Flour (100%):
Water (45%):
CY (2%):
Salt (1.5%):
Sugar (0.25%):
Eggs, large (2.645%):
Total (151.395%):
Single Ball:
1011.2 g  |  35.67 oz | 2.23 lbs
455.04 g  |  16.05 oz | 1 lbs
20.22 g | 0.71 oz | 0.04 lbs |
15.17 g | 0.54 oz | 0.03 lbs | 2.72 tsp | 0.91 tbsp
2.53 g | 0.09 oz | 0.01 lbs | 0.63 tsp | 0.21 tbsp
26.75 g | 0.94 oz | 0.06 lbs | 5.28 tsp | 1.76 tbsp
1530.91 g | 54 oz | 3.38 lbs | TF = 0.079578
255.15 g | 9 oz | 0.56 lbs

In this example, you would need a little over a half of a large, fresh, raw egg (0.94/1.74 = 0.53 eggs).

To calculate the ingredient quantities needed for the 11 ounce, 14” pizzas, you would use the thickness factor 0.071457 in the tool, along with the other inputs as described above.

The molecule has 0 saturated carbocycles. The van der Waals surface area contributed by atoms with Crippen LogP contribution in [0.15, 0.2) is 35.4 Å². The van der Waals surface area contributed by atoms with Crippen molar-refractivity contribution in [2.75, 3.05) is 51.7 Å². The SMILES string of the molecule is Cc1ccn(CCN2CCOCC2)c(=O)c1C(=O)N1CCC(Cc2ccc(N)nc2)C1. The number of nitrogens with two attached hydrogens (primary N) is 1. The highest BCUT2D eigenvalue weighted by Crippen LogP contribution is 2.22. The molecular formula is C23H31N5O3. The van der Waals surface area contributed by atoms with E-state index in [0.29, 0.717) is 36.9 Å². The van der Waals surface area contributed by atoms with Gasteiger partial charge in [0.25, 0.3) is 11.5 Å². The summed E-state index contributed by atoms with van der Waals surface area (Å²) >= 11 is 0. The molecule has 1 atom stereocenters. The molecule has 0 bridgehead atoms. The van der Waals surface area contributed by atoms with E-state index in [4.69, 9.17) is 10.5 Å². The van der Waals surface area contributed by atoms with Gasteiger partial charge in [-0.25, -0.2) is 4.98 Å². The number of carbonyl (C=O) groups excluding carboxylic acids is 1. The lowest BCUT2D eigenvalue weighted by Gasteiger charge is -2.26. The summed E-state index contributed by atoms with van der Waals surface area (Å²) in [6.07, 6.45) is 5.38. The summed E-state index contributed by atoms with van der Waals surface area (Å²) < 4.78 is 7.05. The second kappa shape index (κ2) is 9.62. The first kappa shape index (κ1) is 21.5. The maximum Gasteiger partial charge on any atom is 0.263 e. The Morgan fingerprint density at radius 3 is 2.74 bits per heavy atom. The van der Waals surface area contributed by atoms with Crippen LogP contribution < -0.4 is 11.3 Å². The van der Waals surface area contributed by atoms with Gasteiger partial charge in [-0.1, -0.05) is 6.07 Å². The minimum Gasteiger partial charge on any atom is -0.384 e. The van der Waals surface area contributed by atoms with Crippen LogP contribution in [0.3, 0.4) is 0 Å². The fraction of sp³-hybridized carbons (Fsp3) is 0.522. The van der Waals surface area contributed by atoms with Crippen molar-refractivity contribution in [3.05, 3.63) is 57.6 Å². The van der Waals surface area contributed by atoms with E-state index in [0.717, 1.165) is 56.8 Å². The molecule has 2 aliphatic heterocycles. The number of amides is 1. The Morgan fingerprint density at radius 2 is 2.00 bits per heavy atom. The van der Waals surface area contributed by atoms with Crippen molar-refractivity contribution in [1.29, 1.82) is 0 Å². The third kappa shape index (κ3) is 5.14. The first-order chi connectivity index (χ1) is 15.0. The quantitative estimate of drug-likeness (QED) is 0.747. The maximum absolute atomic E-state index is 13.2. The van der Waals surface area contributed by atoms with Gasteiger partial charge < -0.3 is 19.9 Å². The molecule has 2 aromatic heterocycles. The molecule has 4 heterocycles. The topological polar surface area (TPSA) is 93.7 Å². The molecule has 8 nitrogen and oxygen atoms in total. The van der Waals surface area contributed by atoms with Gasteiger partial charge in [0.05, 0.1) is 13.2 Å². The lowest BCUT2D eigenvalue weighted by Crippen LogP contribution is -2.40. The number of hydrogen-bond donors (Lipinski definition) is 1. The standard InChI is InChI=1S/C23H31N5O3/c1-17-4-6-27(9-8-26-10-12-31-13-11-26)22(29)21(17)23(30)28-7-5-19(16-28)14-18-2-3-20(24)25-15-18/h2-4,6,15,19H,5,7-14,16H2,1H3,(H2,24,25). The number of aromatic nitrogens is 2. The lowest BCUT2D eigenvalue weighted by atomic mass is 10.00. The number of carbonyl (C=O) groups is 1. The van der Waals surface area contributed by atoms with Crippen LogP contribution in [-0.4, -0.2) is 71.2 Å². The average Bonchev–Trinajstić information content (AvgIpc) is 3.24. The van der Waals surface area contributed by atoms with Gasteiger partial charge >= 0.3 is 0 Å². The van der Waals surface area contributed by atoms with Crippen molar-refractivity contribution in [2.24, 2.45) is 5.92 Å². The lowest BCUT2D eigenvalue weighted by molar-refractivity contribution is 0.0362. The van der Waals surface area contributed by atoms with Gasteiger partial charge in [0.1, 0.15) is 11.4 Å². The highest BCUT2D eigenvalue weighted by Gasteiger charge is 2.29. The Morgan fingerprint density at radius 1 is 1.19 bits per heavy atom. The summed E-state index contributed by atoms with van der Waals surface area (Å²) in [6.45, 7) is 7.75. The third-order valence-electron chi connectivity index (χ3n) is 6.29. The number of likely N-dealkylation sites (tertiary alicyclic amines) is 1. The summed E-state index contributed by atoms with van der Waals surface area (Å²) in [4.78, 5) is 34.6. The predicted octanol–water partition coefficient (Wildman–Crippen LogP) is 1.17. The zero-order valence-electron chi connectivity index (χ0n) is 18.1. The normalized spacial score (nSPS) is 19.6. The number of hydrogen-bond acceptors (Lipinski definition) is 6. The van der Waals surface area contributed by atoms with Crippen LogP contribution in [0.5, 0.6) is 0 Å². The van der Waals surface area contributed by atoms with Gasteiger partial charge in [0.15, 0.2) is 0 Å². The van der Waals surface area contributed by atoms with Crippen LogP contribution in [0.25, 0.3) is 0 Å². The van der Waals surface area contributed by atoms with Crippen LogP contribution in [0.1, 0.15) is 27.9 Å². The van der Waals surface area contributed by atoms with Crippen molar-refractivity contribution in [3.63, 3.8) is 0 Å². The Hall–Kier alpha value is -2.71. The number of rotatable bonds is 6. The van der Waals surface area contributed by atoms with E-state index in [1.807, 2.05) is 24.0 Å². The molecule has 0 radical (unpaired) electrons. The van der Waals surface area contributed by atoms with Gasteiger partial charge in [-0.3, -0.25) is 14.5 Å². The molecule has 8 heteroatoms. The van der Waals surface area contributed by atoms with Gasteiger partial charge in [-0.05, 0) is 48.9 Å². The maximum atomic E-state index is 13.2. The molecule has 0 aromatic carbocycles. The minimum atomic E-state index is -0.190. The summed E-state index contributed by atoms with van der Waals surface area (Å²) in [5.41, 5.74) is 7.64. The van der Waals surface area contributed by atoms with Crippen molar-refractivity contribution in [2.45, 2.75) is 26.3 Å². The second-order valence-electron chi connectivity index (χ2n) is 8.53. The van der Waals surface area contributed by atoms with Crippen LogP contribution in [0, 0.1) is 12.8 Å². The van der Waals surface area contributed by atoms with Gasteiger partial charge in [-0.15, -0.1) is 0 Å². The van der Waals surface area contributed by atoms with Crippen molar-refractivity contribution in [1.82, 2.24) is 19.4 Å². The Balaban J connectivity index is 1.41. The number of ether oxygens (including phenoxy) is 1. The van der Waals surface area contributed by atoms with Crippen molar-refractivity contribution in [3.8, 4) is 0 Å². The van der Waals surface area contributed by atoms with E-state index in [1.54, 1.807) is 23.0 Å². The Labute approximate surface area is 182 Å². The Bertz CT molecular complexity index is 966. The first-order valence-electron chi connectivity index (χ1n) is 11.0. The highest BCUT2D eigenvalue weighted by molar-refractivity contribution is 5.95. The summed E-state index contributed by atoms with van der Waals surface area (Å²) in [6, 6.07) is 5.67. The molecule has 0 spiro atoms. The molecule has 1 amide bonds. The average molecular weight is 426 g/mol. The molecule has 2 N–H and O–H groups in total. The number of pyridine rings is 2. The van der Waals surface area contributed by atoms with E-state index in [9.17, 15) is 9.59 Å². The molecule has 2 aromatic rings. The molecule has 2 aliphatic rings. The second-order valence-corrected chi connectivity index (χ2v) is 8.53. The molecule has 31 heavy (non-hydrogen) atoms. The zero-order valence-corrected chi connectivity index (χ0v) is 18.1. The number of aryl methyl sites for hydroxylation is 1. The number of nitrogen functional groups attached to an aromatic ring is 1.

As you can see, the dough calculating tool can be used to calculate the ingredient quantities needed to make any desired dough batch weight, or any number of pizzas (up to 999) for just about any pizza size. I think you will figure things out pretty quickly by playing around with the tool. You will also note that the tool allows you to compensate for minor dough losses in the bowl, by using the bowl residue compensation factor. In a home mixer environment, I usually use 1.5%.